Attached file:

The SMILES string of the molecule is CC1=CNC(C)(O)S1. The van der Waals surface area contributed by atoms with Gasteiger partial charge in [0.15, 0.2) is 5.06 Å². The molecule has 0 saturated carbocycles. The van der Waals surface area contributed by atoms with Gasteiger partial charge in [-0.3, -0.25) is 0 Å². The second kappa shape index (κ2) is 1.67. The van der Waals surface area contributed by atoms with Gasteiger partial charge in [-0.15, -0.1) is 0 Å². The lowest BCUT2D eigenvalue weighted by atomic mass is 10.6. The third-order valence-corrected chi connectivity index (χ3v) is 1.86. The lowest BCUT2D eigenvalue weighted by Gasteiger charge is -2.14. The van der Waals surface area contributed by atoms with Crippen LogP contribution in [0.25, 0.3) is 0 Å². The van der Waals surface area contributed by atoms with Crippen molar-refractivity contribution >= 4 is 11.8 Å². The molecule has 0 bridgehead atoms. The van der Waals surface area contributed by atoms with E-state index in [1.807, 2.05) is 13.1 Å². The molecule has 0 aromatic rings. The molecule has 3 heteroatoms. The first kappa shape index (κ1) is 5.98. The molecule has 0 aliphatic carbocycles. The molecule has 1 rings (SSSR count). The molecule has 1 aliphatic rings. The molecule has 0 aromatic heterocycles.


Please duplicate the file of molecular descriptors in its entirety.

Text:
The SMILES string of the molecule is CC1=CNC(C)(O)S1. The van der Waals surface area contributed by atoms with Gasteiger partial charge in [0.15, 0.2) is 5.06 Å². The molecule has 0 saturated carbocycles. The van der Waals surface area contributed by atoms with Gasteiger partial charge in [-0.3, -0.25) is 0 Å². The second kappa shape index (κ2) is 1.67. The van der Waals surface area contributed by atoms with Gasteiger partial charge in [-0.15, -0.1) is 0 Å². The lowest BCUT2D eigenvalue weighted by atomic mass is 10.6. The third-order valence-corrected chi connectivity index (χ3v) is 1.86. The lowest BCUT2D eigenvalue weighted by Gasteiger charge is -2.14. The van der Waals surface area contributed by atoms with Crippen LogP contribution in [0.25, 0.3) is 0 Å². The van der Waals surface area contributed by atoms with Crippen molar-refractivity contribution >= 4 is 11.8 Å². The molecule has 0 bridgehead atoms. The van der Waals surface area contributed by atoms with E-state index in [1.807, 2.05) is 13.1 Å². The molecule has 0 aromatic rings. The molecule has 3 heteroatoms. The first kappa shape index (κ1) is 5.98. The molecule has 0 aliphatic carbocycles. The molecule has 1 rings (SSSR count). The molecule has 1 aliphatic rings. The molecule has 0 aromatic heterocycles.